On the other hand, if the policy was stuck and not improving, I would decrease the KL, as smaller steps would prevent overshooting the optimal policy. I would also increase the steps/update, in an attempt to get a more accurate update.
The adaptive method is simply these two rules, built-in to the agent itself. Every update, we compare the total reward to that of the last update. If we have improved, we can then reduce steps/update, and try for a more efficient but less accurate update. If we're stuck, we can increase steps/update, and sacrifice some efficiency for more accurate updates.
We can do the same with max KL, although we'd have to reverse the change (increase max KL when decreasing steps/update).
One thing to note is that increasing KL and decreasing steps/update essentially accomplish similar goals, and it may be redundant to do both.
How well did it work?
I tested three kinds of adaptive methods: adapt the steps/update, adapt the max KL, or adapt both. For comparison, I plotted the reward curves using both the original parameters, and the optimal parameters for that environment using a brute-force search.
While we don't reach the performance of the optimal parameters on every environment, we definitely outperformed the original fixed parameters!
Interesting to note is that there is no definite best parameter to adapt. In Reacher and Swimmer, adapting steps/update performed better, while in HalfCheetah, adapting the max KL performed better.
We can also take a look at the trial where both steps/update and max KL were adapted. In Reacher, this extreme push for efficiency worked well, outperforming every other method.
However, in the other two environments, adapting both parameters fails horribly. We can't even pass the performance of the original parameters, instead we get stuck at a low reward with no signs of improvement.
After running the trials again, I realized the potential problem. The low steps/update and high max KL led the agent to make big updates in completely inaccurate directions. This put the policy in a state where a single update wouldn't make any improvement. The agent would then be stuck, constantly increasing and decreasing the steps/update due to random variation, rather than based on its performance.
Essentially, when the average reward was staying relatively constant, we weren't changing the parameters at all. This is bad! If we're not improving, we want to be increasing the steps/update so we have a more accurate gradient!
How could this be fixed? I implemented an improvement margin required in order for the agent to decrease the steps/update.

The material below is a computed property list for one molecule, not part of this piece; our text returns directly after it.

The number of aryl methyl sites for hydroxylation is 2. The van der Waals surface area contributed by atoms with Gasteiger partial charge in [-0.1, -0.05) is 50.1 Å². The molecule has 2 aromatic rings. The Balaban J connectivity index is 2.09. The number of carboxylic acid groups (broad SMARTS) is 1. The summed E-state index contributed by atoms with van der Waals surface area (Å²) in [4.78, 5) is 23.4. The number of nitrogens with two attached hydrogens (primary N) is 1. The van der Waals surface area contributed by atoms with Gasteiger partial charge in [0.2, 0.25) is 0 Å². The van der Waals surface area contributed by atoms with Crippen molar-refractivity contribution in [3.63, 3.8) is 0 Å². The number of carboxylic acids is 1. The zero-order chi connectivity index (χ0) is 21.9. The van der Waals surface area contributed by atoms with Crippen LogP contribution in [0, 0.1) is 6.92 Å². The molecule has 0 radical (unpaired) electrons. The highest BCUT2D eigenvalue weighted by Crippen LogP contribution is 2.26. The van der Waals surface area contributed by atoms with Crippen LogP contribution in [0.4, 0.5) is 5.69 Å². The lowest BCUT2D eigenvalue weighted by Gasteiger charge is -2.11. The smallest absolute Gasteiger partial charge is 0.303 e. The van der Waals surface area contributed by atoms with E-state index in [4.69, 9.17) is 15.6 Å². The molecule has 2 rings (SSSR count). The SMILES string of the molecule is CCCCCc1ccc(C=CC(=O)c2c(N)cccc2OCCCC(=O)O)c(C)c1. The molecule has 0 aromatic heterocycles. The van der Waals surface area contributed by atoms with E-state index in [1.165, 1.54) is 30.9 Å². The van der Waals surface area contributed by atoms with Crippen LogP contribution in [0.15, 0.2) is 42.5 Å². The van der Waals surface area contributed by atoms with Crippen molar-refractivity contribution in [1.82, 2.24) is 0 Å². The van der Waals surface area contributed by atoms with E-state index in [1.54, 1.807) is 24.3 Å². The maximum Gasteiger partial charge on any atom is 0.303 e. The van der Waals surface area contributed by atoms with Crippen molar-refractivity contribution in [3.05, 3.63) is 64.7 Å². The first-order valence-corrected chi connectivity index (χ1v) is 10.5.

For example, we could impose a margin of 5%, meaning the agent would have to improve by 5% in order to decrease its steps/update. If the agent isn't improving by at least 5%, we'll increase the steps/update.
This ensures that when the average reward is neither moving up or down, it won't get stuck adapting its parameters back and forth, as described earlier. Instead, the situation is considered under the 5% margin, so the agent would increase the steps/update for better accuracy.
With pleasant surprise, the margin worked very well! The trials that adapted both KL and steps no longer diverged badly, instead performing on a level consistently near the top.
The performance on Reacher also took no hits: in the simple environment, the adaptive-margin was still able to focus on full efficiency and improve quickly.
Finally, one last thing to note is we don't want to adapt every single update. Rather, we sum up the rewards in the past 10 updates, and compare it to the 10 before that. This reduces variation and gets us a better picture of how the policy is improving.
Conclusion and next steps
Utilizing parallelization and hyperparameter adaptation, we were able to take the Trust Region Policy Optimization algorithm and increase its speed to a major extent.
I'm currently running more trials for Humanoid, a more complex environment, to see how the adaptive method performs when the optimal parameters change throughout learning.
I'll probably also upload some of these results to gym, and see how they compare to others.
Big thanks to John Schulman for helping me with many things and providing feedback!
The code for this post is available on my Github.